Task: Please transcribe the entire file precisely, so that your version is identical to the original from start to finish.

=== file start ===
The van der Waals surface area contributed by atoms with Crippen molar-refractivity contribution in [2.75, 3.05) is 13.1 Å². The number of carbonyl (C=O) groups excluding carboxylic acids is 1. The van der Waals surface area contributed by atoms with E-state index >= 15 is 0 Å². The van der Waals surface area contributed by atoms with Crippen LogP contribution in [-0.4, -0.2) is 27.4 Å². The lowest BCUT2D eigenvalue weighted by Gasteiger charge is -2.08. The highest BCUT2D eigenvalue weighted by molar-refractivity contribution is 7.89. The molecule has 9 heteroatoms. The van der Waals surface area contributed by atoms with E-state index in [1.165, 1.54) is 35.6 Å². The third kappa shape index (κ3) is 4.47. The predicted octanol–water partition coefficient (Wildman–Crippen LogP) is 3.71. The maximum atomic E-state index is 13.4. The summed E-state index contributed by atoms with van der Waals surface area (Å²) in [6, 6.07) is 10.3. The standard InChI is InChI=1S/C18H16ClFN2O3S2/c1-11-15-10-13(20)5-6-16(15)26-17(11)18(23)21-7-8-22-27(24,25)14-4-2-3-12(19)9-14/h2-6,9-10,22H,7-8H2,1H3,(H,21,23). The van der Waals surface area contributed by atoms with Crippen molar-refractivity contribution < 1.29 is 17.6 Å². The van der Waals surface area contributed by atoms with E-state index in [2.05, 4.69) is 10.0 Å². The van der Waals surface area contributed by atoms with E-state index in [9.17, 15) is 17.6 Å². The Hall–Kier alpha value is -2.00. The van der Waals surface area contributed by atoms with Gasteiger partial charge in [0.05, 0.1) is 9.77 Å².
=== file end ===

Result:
The van der Waals surface area contributed by atoms with Crippen molar-refractivity contribution in [2.75, 3.05) is 13.1 Å². The number of carbonyl (C=O) groups excluding carboxylic acids is 1. The van der Waals surface area contributed by atoms with E-state index >= 15 is 0 Å². The van der Waals surface area contributed by atoms with Crippen LogP contribution in [-0.4, -0.2) is 27.4 Å². The lowest BCUT2D eigenvalue weighted by Gasteiger charge is -2.08. The highest BCUT2D eigenvalue weighted by molar-refractivity contribution is 7.89. The molecule has 9 heteroatoms. The van der Waals surface area contributed by atoms with E-state index in [1.165, 1.54) is 35.6 Å². The third kappa shape index (κ3) is 4.47. The predicted octanol–water partition coefficient (Wildman–Crippen LogP) is 3.71. The maximum atomic E-state index is 13.4. The summed E-state index contributed by atoms with van der Waals surface area (Å²) in [6, 6.07) is 10.3. The standard InChI is InChI=1S/C18H16ClFN2O3S2/c1-11-15-10-13(20)5-6-16(15)26-17(11)18(23)21-7-8-22-27(24,25)14-4-2-3-12(19)9-14/h2-6,9-10,22H,7-8H2,1H3,(H,21,23). The van der Waals surface area contributed by atoms with Crippen molar-refractivity contribution < 1.29 is 17.6 Å². The van der Waals surface area contributed by atoms with E-state index in [2.05, 4.69) is 10.0 Å². The van der Waals surface area contributed by atoms with E-state index in [9.17, 15) is 17.6 Å². The Hall–Kier alpha value is -2.00. The van der Waals surface area contributed by atoms with Gasteiger partial charge in [0.05, 0.1) is 9.77 Å².